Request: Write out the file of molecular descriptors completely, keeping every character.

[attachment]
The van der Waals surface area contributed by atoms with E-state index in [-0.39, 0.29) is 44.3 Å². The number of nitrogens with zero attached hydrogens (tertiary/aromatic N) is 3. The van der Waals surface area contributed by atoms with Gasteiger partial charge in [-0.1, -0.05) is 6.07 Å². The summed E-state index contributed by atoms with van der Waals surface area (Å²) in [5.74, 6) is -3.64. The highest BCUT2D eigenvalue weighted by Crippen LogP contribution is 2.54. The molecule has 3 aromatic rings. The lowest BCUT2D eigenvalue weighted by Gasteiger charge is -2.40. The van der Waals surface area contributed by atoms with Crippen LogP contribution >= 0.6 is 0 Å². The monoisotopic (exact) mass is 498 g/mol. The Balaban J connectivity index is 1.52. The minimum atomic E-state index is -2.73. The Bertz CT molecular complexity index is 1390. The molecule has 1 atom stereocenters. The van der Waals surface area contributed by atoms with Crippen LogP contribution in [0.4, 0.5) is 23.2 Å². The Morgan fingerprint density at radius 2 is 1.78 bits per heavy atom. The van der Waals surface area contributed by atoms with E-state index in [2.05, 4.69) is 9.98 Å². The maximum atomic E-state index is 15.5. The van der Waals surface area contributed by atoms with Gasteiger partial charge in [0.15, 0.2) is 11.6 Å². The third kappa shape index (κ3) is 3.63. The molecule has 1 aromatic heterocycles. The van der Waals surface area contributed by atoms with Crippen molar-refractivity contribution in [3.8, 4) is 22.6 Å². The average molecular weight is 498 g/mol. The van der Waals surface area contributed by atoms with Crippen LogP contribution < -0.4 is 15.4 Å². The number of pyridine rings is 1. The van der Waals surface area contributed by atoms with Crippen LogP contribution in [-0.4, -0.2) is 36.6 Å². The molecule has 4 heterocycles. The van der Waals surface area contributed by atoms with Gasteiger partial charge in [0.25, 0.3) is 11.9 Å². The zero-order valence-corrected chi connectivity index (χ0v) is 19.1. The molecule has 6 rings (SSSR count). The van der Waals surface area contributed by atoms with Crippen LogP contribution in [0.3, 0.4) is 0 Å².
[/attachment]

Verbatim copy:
The van der Waals surface area contributed by atoms with E-state index in [-0.39, 0.29) is 44.3 Å². The number of nitrogens with zero attached hydrogens (tertiary/aromatic N) is 3. The van der Waals surface area contributed by atoms with Gasteiger partial charge in [-0.1, -0.05) is 6.07 Å². The summed E-state index contributed by atoms with van der Waals surface area (Å²) in [5.74, 6) is -3.64. The highest BCUT2D eigenvalue weighted by Crippen LogP contribution is 2.54. The molecule has 3 aromatic rings. The lowest BCUT2D eigenvalue weighted by Gasteiger charge is -2.40. The van der Waals surface area contributed by atoms with Crippen LogP contribution >= 0.6 is 0 Å². The monoisotopic (exact) mass is 498 g/mol. The Balaban J connectivity index is 1.52. The minimum atomic E-state index is -2.73. The Bertz CT molecular complexity index is 1390. The molecule has 1 atom stereocenters. The van der Waals surface area contributed by atoms with Crippen LogP contribution in [0.4, 0.5) is 23.2 Å². The Morgan fingerprint density at radius 2 is 1.78 bits per heavy atom. The van der Waals surface area contributed by atoms with E-state index in [2.05, 4.69) is 9.98 Å². The maximum atomic E-state index is 15.5. The van der Waals surface area contributed by atoms with Gasteiger partial charge in [0.15, 0.2) is 11.6 Å². The third kappa shape index (κ3) is 3.63. The molecule has 1 aromatic heterocycles. The van der Waals surface area contributed by atoms with Crippen molar-refractivity contribution in [3.8, 4) is 22.6 Å². The average molecular weight is 498 g/mol. The van der Waals surface area contributed by atoms with Crippen LogP contribution < -0.4 is 15.4 Å². The number of pyridine rings is 1. The van der Waals surface area contributed by atoms with Crippen LogP contribution in [-0.4, -0.2) is 36.6 Å². The molecule has 4 heterocycles. The van der Waals surface area contributed by atoms with Gasteiger partial charge in [0.25, 0.3) is 11.9 Å². The zero-order valence-corrected chi connectivity index (χ0v) is 19.1. The molecule has 6 rings (SSSR count). The van der Waals surface area contributed by atoms with Crippen LogP contribution in [0.3, 0.4) is 0 Å².